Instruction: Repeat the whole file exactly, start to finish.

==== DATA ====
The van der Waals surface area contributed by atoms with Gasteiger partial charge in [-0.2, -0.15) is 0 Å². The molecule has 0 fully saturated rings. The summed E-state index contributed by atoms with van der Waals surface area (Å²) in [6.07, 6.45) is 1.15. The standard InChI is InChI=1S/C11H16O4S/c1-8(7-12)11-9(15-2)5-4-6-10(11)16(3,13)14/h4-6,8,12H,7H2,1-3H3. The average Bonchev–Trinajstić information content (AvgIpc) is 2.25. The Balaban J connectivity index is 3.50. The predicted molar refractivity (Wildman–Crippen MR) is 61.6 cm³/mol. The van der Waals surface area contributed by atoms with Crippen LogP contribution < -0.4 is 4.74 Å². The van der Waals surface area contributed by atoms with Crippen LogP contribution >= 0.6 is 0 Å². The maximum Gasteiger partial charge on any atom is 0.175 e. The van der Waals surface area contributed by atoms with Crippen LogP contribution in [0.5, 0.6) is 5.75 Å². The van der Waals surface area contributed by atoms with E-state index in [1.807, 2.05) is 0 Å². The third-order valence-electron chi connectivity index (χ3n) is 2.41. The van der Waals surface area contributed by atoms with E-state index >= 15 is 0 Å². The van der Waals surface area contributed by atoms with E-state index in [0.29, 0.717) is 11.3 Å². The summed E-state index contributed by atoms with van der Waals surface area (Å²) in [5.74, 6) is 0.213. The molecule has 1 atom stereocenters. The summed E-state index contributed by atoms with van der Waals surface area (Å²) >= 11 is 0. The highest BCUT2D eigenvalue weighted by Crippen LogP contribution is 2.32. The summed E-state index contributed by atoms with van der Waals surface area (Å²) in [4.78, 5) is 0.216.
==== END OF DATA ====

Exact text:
The van der Waals surface area contributed by atoms with Gasteiger partial charge in [-0.2, -0.15) is 0 Å². The molecule has 0 fully saturated rings. The summed E-state index contributed by atoms with van der Waals surface area (Å²) in [6.07, 6.45) is 1.15. The standard InChI is InChI=1S/C11H16O4S/c1-8(7-12)11-9(15-2)5-4-6-10(11)16(3,13)14/h4-6,8,12H,7H2,1-3H3. The average Bonchev–Trinajstić information content (AvgIpc) is 2.25. The Balaban J connectivity index is 3.50. The predicted molar refractivity (Wildman–Crippen MR) is 61.6 cm³/mol. The van der Waals surface area contributed by atoms with Crippen LogP contribution < -0.4 is 4.74 Å². The van der Waals surface area contributed by atoms with Crippen LogP contribution >= 0.6 is 0 Å². The maximum Gasteiger partial charge on any atom is 0.175 e. The van der Waals surface area contributed by atoms with Crippen LogP contribution in [0.5, 0.6) is 5.75 Å². The van der Waals surface area contributed by atoms with E-state index in [1.807, 2.05) is 0 Å². The third-order valence-electron chi connectivity index (χ3n) is 2.41. The van der Waals surface area contributed by atoms with E-state index >= 15 is 0 Å². The van der Waals surface area contributed by atoms with E-state index in [0.29, 0.717) is 11.3 Å². The summed E-state index contributed by atoms with van der Waals surface area (Å²) in [5.74, 6) is 0.213. The molecule has 1 atom stereocenters. The summed E-state index contributed by atoms with van der Waals surface area (Å²) >= 11 is 0. The highest BCUT2D eigenvalue weighted by Crippen LogP contribution is 2.32. The summed E-state index contributed by atoms with van der Waals surface area (Å²) in [4.78, 5) is 0.216.